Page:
Take My Hand and Walk This Land With Me

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screen-shot-2016-09-19-at-2-14-13-pmIf you want to really understand what is happening in Israel, here is my advice: shut off your iPhone, close your newspaper, turn off your TV, go to Israel and take a walk.

Whether you love Israel, like I do, or feel the opposite, you need to see what is happening – literally – on the ground. At ground level, myths are debunked, perceptions are altered and what you see allows you to at least dream of a possible future without endless hostility.

I have just returned from a ten-day trip to Israel with my wife, Leanne. Every day we simply walked for hours. Our feet are sore and legs are sunburned from all the walking, but we return moved and inspired by what we experienced.

There is a walking path in Jerusalem that is about six kilometres long. On one end is the First Station, a former train station built by the Turks in the 1890s that has been repurposed as an outdoor restaurant and shopping complex. On the other end is Jerusalem’s new basketball arena and the soccer stadium. The path runs through the Arab village of Beit Safafa, and is right beside the Hand-in-Hand bilingual school, a large and lovely building where Arab and Jewish students are taught in Arabic and Hebrew.

At any given time, you see a cross section of Israel’s population walking along that path. Secular Jews going for lunch at the train station on Saturday. Observant Jews heading to or from services. Arab families going for a stroll or heading out to eat. Nuns and monks. Filipinas speaking Hebrew. Nobody bothers anyone. Nobody feels afraid. Everyone is free to come and go as they please.

We saw the same in the Mamilla Mall, which ends at the Jaffa Gate of the Old City. Arab teenagers out shopping, side by side with the Jewish residents of Jerusalem. The reverse is also true. We walked through the Old City from the Jaffa Gate to the Austrian hospice near the Damascus Gate. With the exception of being asked numerous times to buy ten postcards of Jerusalem for five shekels, we weren’t bothered at all and felt totally comfortable.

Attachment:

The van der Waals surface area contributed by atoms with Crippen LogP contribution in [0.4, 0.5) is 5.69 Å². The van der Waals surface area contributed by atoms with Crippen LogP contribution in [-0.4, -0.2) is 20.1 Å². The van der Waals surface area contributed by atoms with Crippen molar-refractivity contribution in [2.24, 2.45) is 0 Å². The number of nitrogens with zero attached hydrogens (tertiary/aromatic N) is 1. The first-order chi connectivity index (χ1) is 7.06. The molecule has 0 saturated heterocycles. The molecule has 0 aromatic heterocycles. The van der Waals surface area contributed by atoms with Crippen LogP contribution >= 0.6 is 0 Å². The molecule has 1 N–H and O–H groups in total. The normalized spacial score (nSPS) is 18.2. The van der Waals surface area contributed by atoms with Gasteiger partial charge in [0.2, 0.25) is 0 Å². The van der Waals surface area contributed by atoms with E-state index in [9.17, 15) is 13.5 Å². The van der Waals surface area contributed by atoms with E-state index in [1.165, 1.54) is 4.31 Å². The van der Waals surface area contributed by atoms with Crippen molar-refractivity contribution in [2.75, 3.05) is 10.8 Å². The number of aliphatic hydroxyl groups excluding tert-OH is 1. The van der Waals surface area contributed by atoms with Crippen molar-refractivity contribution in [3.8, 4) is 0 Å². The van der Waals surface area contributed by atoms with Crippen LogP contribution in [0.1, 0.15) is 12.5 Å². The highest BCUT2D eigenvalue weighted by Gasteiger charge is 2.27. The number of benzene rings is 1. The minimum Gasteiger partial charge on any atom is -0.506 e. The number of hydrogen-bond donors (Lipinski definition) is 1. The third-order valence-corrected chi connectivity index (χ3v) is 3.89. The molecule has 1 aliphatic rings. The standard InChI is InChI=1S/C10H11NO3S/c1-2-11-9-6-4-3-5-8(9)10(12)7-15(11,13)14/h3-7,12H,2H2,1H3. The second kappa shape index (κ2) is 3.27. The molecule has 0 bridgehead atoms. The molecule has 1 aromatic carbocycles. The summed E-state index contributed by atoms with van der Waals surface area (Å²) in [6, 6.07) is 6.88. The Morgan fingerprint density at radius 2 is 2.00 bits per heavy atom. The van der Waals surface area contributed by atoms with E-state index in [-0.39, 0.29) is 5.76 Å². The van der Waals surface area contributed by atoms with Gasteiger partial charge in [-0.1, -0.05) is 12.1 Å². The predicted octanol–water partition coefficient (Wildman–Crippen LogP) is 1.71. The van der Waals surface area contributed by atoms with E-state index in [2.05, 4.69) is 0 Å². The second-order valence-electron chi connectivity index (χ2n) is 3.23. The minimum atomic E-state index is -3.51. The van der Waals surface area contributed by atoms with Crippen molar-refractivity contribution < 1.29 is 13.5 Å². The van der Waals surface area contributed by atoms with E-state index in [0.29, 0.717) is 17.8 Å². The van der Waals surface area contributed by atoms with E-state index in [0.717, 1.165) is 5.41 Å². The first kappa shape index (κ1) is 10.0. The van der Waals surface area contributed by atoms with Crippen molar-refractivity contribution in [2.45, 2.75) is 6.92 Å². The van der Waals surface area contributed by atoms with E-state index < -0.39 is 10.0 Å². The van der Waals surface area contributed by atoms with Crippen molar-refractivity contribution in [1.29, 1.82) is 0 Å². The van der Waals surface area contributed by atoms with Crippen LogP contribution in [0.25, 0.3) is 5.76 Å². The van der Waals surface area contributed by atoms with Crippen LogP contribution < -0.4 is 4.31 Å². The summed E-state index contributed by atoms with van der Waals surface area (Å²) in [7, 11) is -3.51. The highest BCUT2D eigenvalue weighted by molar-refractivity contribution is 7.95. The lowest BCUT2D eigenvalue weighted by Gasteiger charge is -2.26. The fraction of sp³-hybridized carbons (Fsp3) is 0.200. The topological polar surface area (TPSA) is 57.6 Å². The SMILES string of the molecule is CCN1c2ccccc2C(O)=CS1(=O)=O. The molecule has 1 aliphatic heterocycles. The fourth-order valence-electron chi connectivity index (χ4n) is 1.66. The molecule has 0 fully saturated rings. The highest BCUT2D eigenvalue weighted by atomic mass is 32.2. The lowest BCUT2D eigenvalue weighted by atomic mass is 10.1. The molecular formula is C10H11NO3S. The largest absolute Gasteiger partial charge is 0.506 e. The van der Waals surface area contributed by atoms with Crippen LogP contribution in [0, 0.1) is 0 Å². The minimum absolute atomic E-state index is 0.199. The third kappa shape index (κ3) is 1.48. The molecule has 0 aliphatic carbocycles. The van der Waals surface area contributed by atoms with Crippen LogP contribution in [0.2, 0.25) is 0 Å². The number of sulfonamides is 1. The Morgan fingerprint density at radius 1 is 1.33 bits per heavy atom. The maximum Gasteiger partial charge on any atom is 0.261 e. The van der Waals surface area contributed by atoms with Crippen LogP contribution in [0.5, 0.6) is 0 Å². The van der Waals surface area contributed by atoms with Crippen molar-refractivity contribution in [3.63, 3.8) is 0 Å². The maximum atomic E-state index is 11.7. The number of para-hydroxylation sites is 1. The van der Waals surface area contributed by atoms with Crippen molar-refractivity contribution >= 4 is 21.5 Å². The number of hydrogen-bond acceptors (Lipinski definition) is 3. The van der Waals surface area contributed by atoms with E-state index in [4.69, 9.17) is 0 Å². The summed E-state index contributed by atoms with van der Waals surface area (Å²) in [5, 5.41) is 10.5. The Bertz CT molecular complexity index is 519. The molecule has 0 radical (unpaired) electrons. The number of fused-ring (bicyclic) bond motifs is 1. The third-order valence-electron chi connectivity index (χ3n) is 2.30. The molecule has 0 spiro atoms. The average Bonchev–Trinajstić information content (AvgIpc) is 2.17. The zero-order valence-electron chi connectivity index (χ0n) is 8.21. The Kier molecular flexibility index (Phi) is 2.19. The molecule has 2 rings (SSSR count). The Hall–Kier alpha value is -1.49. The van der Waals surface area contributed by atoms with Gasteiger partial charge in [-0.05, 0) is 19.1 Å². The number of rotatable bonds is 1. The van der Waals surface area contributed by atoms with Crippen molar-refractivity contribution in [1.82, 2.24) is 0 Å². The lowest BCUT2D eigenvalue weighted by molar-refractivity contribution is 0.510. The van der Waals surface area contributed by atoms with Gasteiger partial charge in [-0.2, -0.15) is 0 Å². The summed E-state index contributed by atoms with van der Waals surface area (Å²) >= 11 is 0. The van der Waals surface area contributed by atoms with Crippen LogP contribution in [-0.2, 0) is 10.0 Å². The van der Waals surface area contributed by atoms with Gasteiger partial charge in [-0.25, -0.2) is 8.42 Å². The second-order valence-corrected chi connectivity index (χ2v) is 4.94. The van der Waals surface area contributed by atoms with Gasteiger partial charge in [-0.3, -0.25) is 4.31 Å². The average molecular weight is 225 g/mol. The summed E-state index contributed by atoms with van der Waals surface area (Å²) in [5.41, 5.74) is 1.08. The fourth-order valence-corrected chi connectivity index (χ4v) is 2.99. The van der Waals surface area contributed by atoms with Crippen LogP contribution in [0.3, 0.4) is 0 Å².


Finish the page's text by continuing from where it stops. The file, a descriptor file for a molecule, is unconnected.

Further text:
Wherever we walked, we saw Jews and Arabs peacefully together: on the electronic train in Jerusalem, in Liberty Bell Park in Jerusalem, on the beach and boardwalk in Tel Aviv and Herzlyia. Again and again.

Now, I am not so naïve as to think there are no problems. Of course there are. There are all sorts of tensions running every which way across Israeli society. There are ruthless enemies fighting bloody battles against one another in neighbouring countries. There are always those threatening to destroy Israel.

When you are simply walking around Israel, though, you don’t feel any of it.

You see people living, celebrating, enjoying. You see cranes, construction and progress. You see restaurants full – no wonder because the food is amazing (which is why we needed to walk so much). We noticed many more pregnant women – and not just among the observant population – than you see in Toronto. Bringing new life into the world is the purest form of confidence in Israel’s future.

At street level, you see and hear what Israel is doing for the world: developing solar fields for Africa, inventing medical devices for early detection of malaria, creating innovative technologies for water conservation, and so much more.

Israel is not perfect, but you shouldn’t knock it before you have seen it. I challenge anyone who is critical of Israel to go and take a walk around. I challenge anyone who says Israel is an apartheid state to explain how that can be in light of what you actually see when you are there. I challenge anyone who advocates for the boycott of Israel to search their own souls and ask why – when it does so much harm – they would want to do that, especially in light of all the good that Israel is doing for the world.

In 1961, the singer, Pat Boone, added lyrics to the Academy and Grammy Award winning theme song from the movie Exodus. Those lyrics include my challenge:

So take my hand and walk this land with me
And walk this lovely land with me

:: The Israel Forever Foundation

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